What Are Sleep Disorders?
Most people occasionally experience sleeping problems due to stress, hectic schedules, and other outside influences. However, when these issues begin to occur on a regular basis and interfere with daily life, they may indicate a sleeping disorder.
Depending on the type of sleep disorder, people may have a difficult time falling asleep and may feel extremely tired throughout the day. The lack of sleep can have a negative impact on energy, mood, concentration, and overall health.
In some cases, sleep disorders can be a symptom of another medical or mental health condition. These sleeping problems may eventually go away once treatment is obtained for the underlying cause. When sleep disorders aren’t caused by another condition, treatment normally involves a combination of medical treatments and lifestyle changes.
It’s important to receive a diagnosis and treatment right away if you suspect you might have a sleep disorder. When left untreated, the negative effects of sleep disorders can lead to further health consequences. They can also affect your performance at work, cause strain in relationships, and impair your ability to perform daily activities.
What Are the Symptoms of Sleep Disorders?
Symptoms can differ depending on the severity and type of sleeping disorder. They may also vary when sleep disorders are a result of another condition. However, general symptoms of sleep disorders include:
- difficulty falling or staying asleep
- daytime fatigue
- strong urge to take naps during the day
- irritability or anxiety
- lack of concentration
What Causes Sleep Disorders?
There are many conditions, diseases, and disorders that can cause sleep disturbances. In many cases, sleep disorders develop as a result of an underlying health problem.
Allergies and Respiratory Problems
Allergies, colds, and upper respiratory infections can make it challenging to breathe at night. The inability to breathe through your nose can also cause sleeping difficulties.
Nocturia, or frequent urination, may disrupt your sleep by causing you to wake up during the night. Hormonal imbalances and diseases of the urinary tract may contribute to the development of this condition. (Be sure to call your doctor right away if frequent urination is accompanied by bleeding or pain.)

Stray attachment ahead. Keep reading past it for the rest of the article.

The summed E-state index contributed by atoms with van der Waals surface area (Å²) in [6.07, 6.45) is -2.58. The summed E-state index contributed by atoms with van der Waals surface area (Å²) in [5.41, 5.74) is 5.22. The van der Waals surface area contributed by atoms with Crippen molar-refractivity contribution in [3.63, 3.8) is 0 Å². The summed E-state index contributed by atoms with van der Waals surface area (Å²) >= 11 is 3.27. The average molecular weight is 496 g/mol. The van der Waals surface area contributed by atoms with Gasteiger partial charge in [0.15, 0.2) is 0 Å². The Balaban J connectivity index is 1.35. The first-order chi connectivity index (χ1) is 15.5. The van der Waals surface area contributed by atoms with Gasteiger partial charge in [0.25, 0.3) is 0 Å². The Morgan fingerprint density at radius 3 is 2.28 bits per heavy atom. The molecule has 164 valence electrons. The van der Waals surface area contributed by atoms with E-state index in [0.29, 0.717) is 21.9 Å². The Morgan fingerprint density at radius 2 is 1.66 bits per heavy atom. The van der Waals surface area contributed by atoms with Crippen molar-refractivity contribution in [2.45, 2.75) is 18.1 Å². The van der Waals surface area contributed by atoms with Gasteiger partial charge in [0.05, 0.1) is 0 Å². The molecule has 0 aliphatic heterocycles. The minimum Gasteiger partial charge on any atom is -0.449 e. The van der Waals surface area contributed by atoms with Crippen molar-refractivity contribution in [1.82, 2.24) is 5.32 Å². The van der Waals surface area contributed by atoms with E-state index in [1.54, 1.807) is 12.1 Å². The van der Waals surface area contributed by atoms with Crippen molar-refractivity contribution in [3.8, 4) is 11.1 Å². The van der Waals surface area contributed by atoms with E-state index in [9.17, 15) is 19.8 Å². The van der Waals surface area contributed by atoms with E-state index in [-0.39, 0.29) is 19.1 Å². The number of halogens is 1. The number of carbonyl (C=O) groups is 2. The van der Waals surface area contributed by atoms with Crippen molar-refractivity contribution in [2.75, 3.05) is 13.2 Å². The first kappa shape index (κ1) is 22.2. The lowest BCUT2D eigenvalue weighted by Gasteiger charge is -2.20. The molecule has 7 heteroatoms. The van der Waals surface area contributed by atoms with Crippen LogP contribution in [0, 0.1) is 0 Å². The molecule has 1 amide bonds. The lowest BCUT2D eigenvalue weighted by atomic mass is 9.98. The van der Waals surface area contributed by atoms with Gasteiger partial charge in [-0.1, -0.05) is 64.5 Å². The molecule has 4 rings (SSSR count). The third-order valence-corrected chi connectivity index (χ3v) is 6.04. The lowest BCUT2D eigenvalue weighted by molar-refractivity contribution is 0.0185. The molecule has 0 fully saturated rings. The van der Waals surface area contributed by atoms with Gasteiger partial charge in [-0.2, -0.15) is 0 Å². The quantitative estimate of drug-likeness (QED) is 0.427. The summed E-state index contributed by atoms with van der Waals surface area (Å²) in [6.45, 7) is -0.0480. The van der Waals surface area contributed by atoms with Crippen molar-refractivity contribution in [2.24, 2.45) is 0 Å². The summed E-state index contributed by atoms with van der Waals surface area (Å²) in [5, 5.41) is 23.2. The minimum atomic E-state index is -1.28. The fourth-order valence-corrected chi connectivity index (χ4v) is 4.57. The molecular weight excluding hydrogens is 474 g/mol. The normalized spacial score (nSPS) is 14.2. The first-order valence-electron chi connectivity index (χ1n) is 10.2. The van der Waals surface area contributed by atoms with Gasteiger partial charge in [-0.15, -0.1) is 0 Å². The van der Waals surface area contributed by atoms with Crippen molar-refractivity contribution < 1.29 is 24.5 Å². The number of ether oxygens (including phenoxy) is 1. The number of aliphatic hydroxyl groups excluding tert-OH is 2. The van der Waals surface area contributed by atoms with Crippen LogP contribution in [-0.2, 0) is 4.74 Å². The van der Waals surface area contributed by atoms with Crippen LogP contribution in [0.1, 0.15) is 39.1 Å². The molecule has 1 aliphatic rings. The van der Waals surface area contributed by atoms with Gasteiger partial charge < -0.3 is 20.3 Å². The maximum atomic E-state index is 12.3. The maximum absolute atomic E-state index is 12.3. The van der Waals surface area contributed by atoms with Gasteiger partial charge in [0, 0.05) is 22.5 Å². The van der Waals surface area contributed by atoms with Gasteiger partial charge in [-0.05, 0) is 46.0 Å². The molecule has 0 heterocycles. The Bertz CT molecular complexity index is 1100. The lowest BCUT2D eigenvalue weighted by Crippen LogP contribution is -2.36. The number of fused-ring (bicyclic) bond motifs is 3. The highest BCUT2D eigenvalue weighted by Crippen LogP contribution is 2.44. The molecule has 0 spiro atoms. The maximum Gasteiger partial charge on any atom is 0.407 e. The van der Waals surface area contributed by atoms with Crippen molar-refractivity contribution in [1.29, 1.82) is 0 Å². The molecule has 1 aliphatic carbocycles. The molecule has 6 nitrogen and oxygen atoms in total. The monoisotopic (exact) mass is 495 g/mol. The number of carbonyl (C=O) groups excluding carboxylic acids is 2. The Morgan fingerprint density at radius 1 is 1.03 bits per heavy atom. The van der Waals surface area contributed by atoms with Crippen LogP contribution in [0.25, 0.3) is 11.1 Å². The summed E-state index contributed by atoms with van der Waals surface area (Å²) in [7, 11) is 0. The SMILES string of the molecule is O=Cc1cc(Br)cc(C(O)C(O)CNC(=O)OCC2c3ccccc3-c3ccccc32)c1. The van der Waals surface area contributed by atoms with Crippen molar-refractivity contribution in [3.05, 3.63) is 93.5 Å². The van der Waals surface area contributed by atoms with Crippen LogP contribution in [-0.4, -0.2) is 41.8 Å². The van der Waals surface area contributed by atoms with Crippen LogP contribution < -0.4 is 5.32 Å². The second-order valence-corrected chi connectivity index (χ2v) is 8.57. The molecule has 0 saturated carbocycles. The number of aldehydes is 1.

Constant pain can make it difficult to fall asleep. It might even wake you up after you fall asleep. Some of the most common causes of chronic pain include:
- chronic fatigue syndrome
- inflammatory bowel disease
- persistent headaches
- continuous lower back pain
In some cases, chronic pain may even be exacerbated by sleep disorders. For instance, doctors believe the development of fibromyalgia might be linked to sleeping problems.
Stress and Anxiety
Stress and anxiety often have a negative impact on sleep quality. It can be difficult for you to fall asleep or to stay asleep. Nightmares, sleep talking, or sleepwalking may also disrupt your sleep.
What Are the Different Types of Sleep Disorders?
There are numerous different types of sleep disorders. Some may be caused by other underlying health conditions.
Insomnia refers to the inability to fall asleep or to remain asleep. It can be caused by jet lag, stress and anxiety, hormones, or digestive problems. It may also be a symptom of another condition. Insomnia can be very problematic for your overall health and quality of life, potentially causing:
- difficulty concentrating
- weight gain
- impaired work or school performance
Insomnia is usually classified as one of three types:
- chronic, which is when insomnia happens on a regular basis for at least one month
- intermittent, which is when insomnia occurs periodically
- transient, which is when insomnia lasts for just a few nights at a tim
peSleep apnea is characterized by pauses in breathing during sleep. This is a serious medical condition that causes the body to take in less oxygen. It can also cause you to wake up during the night.
Parasomnias are a class of sleep disorders that cause abnormal movements and behaviors during sleep.
- sleep talking
- teeth grinding or jaw clenching
Restless Leg Syndrome
Restless leg syndrome (RLS) is an overwhelming need to move the legs. This urge is sometimes accompanied by a tingling sensation in the legs. While these symptoms can occur during the day, they are most prevalent at night. RLS is often associated with certain health conditions, including ADHD and Parkinson’s disease, but the exact cause isn’t always known.
Narcolepsy is characterized by “sleep attacks” that occur during the day. This means that you will suddenly feel extremely tired and fall asleep without warning. The disorder can also cause sleep paralysis, which may make you physically unable to move right after waking up. Although narcolepsy may occur on its own, it is also associated with certain neurological disorders, such as multiple sclerosis